Click Here to learn about Woodworking in America

– Robert W. Lang

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  • Neil

    Steve………the book that R. Lang shows is irrevant to the Bauhaus movement but because he isn’t a doer, he picks his shots that work to talk some trash…….realize also he is mainly writing out of NY and getting anything new built in the Burroughs is a chore, so his short story lacks any depth and basically addresses his disapproval of… "row after row of Mies van der Rohe"….sometimes his writing just has the Right Stuff.

    Wolfe completely overlooks the fact that a wonderful school of art was the Bauhaus. So much experimentation came out of Weimar, including the idea of teaching design was a part of that, there’s a reason why today, you’ll find architects that run studio’s that produce tea pots, coffe makers, and coat racks in the same space as a model of Bilboa.

    That’s where I was coming from, I’m a very experienced regular guy, because regular guys work the shop floors and getting it out the door is what its about, but I’m also very well versed in the academia because you have to communicate to first get the work it in the door.

    I was hoping some retired teacher would dive into this post with some depth on the Bauhuas Movement. The Bauhaus isn’t just about square boxes its about the creativity that produced the form of the St Louis Arch for instance and if somebody wants to follow up, it brought craft in to the design process.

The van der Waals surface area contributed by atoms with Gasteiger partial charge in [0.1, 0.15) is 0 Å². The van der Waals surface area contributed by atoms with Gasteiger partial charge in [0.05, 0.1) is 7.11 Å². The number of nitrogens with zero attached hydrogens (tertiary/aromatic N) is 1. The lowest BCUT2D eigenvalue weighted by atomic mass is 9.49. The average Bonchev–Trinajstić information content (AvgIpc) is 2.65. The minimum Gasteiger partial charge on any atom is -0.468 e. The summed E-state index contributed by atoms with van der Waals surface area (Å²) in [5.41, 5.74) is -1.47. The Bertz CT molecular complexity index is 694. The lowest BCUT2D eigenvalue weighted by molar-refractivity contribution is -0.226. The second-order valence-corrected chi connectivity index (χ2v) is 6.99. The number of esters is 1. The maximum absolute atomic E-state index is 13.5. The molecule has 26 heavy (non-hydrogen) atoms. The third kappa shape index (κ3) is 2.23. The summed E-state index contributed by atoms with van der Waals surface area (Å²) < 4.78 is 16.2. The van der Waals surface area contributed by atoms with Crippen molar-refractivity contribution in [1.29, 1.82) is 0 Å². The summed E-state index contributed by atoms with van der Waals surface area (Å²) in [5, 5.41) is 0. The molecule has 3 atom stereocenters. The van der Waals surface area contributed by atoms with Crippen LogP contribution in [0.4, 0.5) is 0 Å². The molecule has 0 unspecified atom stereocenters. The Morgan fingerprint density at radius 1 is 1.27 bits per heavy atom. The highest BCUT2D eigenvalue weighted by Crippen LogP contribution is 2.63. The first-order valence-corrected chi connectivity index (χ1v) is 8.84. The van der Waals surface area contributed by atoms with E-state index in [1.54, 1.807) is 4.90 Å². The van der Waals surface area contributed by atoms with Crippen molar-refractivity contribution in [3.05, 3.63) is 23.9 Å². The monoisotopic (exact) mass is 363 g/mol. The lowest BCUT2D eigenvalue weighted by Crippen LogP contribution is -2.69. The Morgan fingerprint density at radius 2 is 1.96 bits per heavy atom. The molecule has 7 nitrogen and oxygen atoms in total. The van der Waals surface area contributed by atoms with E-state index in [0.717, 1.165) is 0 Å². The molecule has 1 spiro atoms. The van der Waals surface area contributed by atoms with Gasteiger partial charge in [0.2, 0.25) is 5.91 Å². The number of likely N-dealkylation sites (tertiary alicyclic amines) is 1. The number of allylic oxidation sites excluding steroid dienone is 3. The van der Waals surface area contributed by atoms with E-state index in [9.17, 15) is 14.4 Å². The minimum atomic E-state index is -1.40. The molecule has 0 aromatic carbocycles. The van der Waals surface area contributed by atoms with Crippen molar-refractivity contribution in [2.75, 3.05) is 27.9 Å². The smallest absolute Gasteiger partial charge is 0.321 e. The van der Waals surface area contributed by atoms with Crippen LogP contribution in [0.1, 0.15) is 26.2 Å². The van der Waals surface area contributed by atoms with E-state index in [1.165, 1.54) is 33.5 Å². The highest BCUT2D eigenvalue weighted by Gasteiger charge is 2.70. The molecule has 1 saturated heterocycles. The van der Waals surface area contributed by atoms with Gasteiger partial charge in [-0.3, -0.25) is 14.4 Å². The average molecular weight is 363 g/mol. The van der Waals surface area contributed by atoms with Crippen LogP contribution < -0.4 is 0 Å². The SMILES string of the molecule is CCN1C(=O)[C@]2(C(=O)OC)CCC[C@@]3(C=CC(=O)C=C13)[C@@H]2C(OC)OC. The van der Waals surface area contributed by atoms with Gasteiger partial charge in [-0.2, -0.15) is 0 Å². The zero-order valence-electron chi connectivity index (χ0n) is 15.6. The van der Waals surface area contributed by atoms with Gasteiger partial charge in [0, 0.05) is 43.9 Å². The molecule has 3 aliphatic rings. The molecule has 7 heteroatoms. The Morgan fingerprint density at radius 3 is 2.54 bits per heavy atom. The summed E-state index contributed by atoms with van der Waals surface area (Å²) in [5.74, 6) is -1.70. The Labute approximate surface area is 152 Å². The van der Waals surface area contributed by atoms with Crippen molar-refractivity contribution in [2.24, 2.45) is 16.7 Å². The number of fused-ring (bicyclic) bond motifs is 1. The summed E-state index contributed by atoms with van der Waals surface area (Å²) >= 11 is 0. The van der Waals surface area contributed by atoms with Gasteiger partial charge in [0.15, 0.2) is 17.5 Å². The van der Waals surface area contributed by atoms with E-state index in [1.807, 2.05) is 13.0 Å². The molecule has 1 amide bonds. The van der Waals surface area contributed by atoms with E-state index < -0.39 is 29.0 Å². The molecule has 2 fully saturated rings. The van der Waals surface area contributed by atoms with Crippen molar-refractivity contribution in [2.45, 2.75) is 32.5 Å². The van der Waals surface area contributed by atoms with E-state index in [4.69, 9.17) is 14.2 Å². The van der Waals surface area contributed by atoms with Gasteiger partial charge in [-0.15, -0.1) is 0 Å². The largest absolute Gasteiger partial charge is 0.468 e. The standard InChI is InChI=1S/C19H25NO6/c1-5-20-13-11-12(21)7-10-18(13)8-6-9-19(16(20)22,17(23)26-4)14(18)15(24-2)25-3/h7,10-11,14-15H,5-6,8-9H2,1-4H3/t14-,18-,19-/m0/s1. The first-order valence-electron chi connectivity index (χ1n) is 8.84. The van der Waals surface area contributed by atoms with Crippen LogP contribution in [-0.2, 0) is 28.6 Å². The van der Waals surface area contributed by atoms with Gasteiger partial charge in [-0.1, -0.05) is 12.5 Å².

Like I mentioned so much has been left off the table.

  • Steve


    There are two kinds of woodworking magazine writers: Those who claim that there are two approaches to learning, and those who realize that that’s a false dichotomy.

    There is certainly no shortage of false prophets in the world of academia. But there are just as many among the regular guys.

    I wonder how many houses burned down back in the 70’s because an electrician with twenty years of practical experience (the very epitome of regular guy-ness) didn’t bother to pay attention to the information sheet — purely academic and of no practical use, of course — that came with that spool of newfangled aluminum wire?

    There are many paths to enlightenment. No one path is intrinsically any better than any other. It’s what you do while you’re following the path you’ve chosen that matters.

  • Neil

    I followed this post through the weekend and was surprised nobody challenged the "regular guy" vs academia.

    Alot has been left off the table.

  • Neil

    Well who would have ever thunk that Tom Wolfe would show up on the pages of a woodworking blog………guess in our own way, we are "masters of the (woodworking) universe". :^)

    That’s a book I affectionately call "From the Bauhaus to the Out-house". I pulled my copy and inside was a bunch of information on Hans Wegner. You know when you’re machining a a stack of parts and the mind wonders, well I always thought Wegner designed his chairs to counter the boxy Bauhaus Out-House.

    Very Cool!!!!!!!!

    a regular guy……..Neil